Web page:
I looked over at a 40-ish couple that had come over to listen: “What about you two? Right now there’s a lot of talk about ‘fixing’ Social Security by making you wait longer to retire or by making sure cost-of-living increases don’t really keep up with inflation. Don’t y’all feel like if they do that, you’re just getting screwed?”

It was almost like Parliament and “Question Time” in there for a second (which is not a George Clinton reference) as the 15 or so folks listening began to “harrumph” in agreement.

“Well how about if I were to tell you that I could fix this problem, and that I could do it without raising the retirement age or messing with your cost-of-living…and that I could do this in a way that gives every person in this room a tax cut at the same time…and that, even though I’m running for Congress, I’m not a snake-oil salesman?”

About two lives ago I used to be a failed stand-up comic (true!), and it is possible to know when the crowd is turning—and this was one of those moments.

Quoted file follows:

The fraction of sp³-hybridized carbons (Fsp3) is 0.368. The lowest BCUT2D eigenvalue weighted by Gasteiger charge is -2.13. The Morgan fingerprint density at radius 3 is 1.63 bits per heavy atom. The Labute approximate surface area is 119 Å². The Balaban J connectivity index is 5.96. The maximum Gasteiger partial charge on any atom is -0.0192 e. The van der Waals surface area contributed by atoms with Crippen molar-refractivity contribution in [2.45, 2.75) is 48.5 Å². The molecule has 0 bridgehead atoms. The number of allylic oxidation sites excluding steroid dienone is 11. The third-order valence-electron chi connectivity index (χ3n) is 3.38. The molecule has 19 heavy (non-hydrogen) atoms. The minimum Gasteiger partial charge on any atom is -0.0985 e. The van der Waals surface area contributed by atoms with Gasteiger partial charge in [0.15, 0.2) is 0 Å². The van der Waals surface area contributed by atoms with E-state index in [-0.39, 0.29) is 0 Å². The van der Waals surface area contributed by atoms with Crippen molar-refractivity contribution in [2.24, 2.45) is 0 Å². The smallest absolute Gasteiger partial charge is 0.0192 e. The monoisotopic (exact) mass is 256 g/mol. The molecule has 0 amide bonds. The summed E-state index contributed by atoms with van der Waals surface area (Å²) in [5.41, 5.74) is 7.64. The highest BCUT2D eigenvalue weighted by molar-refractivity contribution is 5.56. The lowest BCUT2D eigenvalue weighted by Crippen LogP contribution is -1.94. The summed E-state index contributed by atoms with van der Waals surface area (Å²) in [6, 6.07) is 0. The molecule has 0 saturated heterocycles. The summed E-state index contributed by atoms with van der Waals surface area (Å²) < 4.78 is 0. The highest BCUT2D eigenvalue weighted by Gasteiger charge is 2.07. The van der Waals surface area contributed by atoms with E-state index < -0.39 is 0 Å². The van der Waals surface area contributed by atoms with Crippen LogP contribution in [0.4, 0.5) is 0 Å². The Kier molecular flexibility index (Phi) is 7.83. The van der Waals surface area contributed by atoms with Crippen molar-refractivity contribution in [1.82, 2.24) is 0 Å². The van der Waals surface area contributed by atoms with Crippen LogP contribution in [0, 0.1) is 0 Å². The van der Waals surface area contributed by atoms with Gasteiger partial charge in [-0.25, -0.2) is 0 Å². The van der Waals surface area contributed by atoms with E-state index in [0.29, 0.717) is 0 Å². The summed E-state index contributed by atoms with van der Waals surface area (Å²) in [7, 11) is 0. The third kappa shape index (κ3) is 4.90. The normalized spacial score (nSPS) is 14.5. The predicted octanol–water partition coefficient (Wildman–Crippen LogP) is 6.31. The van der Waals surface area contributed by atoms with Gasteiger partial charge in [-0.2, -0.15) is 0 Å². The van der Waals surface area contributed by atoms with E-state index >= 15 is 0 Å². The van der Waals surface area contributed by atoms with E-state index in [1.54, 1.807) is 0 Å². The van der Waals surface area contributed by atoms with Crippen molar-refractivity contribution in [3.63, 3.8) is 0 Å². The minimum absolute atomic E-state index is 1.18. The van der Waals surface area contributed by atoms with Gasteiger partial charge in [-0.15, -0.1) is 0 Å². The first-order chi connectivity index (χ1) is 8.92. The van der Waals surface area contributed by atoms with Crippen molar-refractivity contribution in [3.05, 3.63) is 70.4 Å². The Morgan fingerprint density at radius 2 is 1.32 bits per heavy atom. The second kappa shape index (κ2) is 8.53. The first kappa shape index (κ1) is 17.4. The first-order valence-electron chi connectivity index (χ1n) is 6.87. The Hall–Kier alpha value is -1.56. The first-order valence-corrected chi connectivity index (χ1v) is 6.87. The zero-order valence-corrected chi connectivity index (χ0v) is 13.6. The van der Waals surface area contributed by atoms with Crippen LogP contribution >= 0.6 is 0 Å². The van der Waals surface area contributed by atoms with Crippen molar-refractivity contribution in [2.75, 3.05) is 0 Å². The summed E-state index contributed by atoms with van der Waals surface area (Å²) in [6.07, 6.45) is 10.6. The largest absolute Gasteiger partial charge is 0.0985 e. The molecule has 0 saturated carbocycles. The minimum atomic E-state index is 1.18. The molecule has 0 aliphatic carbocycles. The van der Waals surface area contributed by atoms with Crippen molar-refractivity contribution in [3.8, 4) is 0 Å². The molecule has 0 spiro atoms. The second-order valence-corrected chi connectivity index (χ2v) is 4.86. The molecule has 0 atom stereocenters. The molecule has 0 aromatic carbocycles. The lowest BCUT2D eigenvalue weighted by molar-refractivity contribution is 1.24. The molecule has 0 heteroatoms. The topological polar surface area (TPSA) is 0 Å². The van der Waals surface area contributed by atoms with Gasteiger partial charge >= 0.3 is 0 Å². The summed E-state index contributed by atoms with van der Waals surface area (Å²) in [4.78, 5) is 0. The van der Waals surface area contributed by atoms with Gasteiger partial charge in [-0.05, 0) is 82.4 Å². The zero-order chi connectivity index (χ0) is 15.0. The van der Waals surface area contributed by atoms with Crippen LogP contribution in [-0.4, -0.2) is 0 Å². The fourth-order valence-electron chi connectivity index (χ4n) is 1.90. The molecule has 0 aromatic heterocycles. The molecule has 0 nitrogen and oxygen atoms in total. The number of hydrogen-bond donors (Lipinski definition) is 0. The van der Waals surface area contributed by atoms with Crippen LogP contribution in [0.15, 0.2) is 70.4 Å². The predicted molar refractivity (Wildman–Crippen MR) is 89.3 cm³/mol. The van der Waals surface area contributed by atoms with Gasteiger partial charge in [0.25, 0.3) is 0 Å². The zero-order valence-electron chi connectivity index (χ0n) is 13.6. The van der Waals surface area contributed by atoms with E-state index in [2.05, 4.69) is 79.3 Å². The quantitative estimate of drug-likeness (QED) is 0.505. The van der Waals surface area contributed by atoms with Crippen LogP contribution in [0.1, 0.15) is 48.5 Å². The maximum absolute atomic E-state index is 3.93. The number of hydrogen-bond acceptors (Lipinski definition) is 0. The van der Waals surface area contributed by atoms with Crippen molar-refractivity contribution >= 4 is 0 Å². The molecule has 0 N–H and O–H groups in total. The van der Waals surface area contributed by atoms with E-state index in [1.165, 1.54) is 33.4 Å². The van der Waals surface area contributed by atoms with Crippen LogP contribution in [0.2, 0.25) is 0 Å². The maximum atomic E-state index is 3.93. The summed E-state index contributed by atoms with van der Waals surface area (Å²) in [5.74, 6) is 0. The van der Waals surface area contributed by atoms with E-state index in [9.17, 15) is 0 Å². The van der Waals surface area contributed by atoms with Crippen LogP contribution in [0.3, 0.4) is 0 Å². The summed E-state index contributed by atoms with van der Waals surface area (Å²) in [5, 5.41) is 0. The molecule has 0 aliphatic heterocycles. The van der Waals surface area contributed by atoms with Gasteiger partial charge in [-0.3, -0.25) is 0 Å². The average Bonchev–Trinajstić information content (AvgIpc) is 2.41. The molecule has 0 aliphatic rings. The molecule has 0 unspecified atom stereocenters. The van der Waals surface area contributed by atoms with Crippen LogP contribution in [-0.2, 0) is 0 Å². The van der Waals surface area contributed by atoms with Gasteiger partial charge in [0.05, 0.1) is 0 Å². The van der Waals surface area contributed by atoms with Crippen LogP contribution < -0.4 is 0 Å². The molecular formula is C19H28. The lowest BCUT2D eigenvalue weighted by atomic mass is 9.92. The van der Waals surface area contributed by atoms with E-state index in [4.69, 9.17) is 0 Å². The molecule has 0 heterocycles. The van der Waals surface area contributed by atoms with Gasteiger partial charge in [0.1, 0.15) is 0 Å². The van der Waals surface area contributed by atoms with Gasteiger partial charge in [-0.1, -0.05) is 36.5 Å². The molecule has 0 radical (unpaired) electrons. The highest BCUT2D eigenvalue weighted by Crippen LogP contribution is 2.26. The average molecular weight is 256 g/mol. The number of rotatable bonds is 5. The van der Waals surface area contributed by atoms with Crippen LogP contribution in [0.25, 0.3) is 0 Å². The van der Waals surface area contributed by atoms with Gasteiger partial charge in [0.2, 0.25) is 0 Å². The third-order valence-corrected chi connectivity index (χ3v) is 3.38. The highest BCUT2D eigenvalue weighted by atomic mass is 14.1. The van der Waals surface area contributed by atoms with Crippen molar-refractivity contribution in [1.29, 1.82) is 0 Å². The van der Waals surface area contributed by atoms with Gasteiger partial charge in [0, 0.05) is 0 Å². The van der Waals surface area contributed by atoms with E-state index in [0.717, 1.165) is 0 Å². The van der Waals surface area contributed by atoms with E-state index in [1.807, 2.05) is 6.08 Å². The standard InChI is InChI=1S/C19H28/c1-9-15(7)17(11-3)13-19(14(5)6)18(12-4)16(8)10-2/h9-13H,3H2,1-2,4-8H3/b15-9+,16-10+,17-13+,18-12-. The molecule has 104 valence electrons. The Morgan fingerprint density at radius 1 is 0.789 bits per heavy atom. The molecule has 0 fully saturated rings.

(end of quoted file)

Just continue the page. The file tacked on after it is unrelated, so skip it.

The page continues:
The 40-ish husband looked at me and said, basically, that I did sound like a Congressman—and not in a good way.

“I know you don’t believe me, but listen to this: if you turn a wrench or carry a tray or do anything that makes under, basically, $105,000 a year in wages, all your income is taxed for Social Security…but if you make a million a year, you don’t pay any tax at all on the last $890,000…and if that income was taxed, we wouldn’t have a Social Security problem.

Now you don’t hear much about this back in Washington, and there’s a couple of reasons why: right off the bat, this President and this Congress don’t want to be accused of ‘raising anyone’s taxes’; beyond that, 2012 is coming fast, and both the President and the Grim Weeper are trying to be the one who can look at the voters and say: ‘I’m The Slasher, and I will cut the deficit and balance the budget faster than the other guy’.